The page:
Updated date:

Narcissist: The Snake in the Snow


When you find yourself dealing with narcissists in any capacity, on any level, the most important thing to remember is what you are dealing with. You are dealing with a person who does not care or even understand that other people have feelings in any real capacity. They do not "get" this fact in any way that matters. It sounds basic, but this is something that really needs to be accepted in order to protect yourself when dealing with the narcissist. We must accept them for who and what they are. Otherwise, dealing with them is not possible. It results in too much anger and hurt.

A Fable

To help illustrate this concept a little more clearly, we can look to a fable where a woman finds a snake dying in the snow.

Walking to the market one bitterly cold day, Emmalina finds a poisonous snake frozen in the snow. Being a good woman with a gentle heart, Emmalina wishes to help the snake. She takes it home and nurses it back to health. She comforts it, she feeds it. She takes very good care of the snake, even going without things for herself so that the snake might recover completely and in comfort. The snake becomes stronger every day thanks to Emmalina's constant attention, until finally one day it is fully recovered. Overjoyed, Emmalina holds the snake close. As she is holding the snake, it bites her in the face, injecting her with venom and fatally wounding her. As she lays dying with poison coursing through her body, Emmalina asks the snake, "Why did you do this to me when I was so good to you? I saved your life. I took care of you." And the snake replies, "I am a snake."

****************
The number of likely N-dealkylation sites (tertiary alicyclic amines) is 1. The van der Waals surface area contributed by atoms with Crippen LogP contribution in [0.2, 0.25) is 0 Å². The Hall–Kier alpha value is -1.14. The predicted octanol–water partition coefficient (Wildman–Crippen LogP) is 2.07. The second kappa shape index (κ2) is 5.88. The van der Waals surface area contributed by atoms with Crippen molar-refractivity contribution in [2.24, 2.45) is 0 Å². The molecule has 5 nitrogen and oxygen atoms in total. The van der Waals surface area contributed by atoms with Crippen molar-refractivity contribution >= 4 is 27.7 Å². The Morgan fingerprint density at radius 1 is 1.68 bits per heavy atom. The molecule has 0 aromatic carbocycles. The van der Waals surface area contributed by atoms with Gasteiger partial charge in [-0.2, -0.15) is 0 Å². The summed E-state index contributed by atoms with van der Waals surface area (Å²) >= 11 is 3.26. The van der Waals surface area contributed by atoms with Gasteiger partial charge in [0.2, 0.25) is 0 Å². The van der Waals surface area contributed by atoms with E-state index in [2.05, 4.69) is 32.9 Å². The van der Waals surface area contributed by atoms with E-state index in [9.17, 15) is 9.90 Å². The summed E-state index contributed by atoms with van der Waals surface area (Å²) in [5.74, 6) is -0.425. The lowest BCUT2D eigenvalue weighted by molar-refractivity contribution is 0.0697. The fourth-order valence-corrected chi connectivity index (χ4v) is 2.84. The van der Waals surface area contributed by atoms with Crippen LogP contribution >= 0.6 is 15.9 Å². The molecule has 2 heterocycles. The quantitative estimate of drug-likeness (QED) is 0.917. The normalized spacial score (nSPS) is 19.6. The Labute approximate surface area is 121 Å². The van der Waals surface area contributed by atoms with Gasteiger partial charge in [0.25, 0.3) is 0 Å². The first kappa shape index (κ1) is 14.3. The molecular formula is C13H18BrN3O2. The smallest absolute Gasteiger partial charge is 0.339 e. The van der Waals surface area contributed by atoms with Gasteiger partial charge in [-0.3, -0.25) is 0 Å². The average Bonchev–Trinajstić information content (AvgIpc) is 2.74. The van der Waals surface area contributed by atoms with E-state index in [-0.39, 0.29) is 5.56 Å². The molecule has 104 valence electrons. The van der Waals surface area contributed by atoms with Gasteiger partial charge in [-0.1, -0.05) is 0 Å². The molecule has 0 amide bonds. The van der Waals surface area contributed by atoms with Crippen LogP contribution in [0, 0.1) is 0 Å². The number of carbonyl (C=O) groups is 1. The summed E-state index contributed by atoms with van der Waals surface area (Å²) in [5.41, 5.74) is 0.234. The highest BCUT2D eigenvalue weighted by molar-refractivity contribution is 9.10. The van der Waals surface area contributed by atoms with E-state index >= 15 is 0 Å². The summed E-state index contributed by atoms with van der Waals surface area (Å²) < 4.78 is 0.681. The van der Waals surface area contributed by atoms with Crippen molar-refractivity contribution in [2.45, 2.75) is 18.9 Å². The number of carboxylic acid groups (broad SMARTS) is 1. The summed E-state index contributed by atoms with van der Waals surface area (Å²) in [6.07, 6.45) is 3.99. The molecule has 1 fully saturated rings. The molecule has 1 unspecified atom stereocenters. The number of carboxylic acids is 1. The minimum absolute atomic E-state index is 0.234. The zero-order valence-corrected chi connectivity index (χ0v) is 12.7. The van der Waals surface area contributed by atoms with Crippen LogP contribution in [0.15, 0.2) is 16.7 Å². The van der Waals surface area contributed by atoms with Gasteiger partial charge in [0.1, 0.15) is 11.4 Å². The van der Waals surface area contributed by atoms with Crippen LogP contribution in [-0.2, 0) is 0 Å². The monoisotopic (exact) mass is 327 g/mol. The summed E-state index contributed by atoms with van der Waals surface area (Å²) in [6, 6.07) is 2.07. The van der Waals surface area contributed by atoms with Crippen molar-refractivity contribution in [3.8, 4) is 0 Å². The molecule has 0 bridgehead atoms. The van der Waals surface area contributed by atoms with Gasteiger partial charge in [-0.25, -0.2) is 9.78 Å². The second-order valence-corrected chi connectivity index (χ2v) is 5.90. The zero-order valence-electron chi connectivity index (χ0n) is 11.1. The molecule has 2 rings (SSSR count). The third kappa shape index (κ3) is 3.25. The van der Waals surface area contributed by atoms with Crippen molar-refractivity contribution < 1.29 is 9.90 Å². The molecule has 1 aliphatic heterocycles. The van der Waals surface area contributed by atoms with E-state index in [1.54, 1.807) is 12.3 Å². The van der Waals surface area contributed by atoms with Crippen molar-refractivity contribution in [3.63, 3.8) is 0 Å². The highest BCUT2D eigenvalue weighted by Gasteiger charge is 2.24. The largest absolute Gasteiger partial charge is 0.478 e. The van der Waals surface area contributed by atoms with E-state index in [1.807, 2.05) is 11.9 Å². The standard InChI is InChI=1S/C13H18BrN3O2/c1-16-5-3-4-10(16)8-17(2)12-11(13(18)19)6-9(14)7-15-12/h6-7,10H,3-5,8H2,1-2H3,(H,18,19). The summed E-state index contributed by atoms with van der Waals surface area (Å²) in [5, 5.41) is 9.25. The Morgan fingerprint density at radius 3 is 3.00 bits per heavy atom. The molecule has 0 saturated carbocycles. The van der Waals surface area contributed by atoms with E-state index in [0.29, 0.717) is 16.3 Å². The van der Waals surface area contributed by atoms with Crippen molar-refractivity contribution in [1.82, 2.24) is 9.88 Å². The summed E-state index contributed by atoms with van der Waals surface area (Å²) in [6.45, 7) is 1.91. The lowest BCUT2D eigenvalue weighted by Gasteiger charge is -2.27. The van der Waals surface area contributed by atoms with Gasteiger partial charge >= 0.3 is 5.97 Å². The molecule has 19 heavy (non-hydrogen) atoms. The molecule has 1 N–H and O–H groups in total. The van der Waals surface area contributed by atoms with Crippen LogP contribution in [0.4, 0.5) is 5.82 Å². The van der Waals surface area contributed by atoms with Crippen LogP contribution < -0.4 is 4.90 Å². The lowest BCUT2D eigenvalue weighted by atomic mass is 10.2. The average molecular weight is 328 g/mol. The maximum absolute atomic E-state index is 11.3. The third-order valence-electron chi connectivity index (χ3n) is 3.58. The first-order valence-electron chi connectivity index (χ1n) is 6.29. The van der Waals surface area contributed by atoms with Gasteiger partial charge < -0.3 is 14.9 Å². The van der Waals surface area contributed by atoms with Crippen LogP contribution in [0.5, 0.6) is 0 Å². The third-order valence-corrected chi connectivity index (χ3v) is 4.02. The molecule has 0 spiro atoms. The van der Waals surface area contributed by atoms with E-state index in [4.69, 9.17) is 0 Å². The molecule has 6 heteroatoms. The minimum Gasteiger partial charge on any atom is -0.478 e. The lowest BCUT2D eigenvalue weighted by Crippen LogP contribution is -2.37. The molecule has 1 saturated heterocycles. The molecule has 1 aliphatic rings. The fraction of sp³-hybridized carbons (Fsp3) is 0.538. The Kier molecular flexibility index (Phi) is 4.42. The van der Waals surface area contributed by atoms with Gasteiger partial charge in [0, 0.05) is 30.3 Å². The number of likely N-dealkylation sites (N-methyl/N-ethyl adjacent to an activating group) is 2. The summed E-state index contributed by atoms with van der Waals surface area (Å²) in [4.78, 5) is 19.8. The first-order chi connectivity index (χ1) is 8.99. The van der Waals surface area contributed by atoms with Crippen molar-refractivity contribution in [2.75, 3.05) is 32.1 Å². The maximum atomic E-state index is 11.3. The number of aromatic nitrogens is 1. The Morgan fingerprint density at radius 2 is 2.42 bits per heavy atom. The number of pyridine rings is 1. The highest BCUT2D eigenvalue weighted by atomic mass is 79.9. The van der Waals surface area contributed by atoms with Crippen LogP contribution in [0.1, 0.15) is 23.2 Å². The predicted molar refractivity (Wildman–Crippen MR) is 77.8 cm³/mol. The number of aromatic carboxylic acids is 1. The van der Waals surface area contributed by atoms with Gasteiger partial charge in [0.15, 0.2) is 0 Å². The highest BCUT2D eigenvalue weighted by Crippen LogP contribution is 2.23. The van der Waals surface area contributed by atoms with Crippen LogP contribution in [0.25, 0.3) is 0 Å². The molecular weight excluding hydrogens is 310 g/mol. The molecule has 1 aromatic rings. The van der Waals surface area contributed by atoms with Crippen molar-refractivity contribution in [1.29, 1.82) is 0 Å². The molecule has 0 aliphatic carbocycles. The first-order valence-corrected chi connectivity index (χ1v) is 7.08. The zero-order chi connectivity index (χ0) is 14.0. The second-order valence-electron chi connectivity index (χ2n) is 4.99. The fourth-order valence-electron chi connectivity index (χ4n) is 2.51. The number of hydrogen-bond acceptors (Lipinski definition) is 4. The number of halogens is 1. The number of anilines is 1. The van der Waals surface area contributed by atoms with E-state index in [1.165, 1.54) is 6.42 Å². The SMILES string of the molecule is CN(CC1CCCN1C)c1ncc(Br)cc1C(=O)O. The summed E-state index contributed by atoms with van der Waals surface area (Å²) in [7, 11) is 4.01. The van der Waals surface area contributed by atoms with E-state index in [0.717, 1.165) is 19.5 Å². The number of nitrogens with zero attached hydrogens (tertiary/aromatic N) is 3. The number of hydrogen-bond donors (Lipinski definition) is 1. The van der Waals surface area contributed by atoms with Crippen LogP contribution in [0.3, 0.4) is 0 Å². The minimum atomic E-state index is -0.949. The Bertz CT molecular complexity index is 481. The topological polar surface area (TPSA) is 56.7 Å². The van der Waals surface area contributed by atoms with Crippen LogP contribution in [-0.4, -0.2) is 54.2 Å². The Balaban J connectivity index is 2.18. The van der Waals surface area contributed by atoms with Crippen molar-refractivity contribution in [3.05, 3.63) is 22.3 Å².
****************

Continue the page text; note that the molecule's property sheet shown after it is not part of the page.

This is the perfect analogy for dealing with a narcissist. They are what they are, and that's it. If you are expecting something from someone who is not interested in, or capable of, giving it to you, you're going to be badly disappointed and probably hurt as well in the process. Most disappointments are caused by our own expectations, even if we don't realize it. Disappointment leads to hurt feelings and anger. If we adjust our expectations from the beginning when dealing with the narcissist, we can go a long way toward preventing disappointment and hurt. This is where accepting them for who and what they are comes in to play.


Let's be clear: accepting does not mean that you condone or agree with something. It means you understand that that's how it is. You can accept something and still not like it. You can accept something and work to change it. What you cannot do is endeavor to accept something while pretending it is something else. If you believe you have accepted the reality of narcissism but still try get the narcissist to care about your feelings, you've not really accepted anything. If you still think you can get them to understand how much they're hurting you and care if you just find the right words to explain, you're in denial.

Denial is the opposite of acceptance. Denial occurs when a person refuses to accept the way things are. There is a lot of hurt waiting down the road of denial, because to quote a very famous man, "Truth is like the sun. You can shut it out for a time, but it ain't goin' away." When we accept something, we let go of personal expectations and we face reality. If we cannot do this, we will continue to be hurt over and over again. For example, if someone has a cheating partner but they deny the signs, accept the excuses and refuse to believe the reality that this person is a cheater, they are simply going to be cheated on over and over again until they do something to stop it. In order to do something to stop it, they have to first accept that it's true.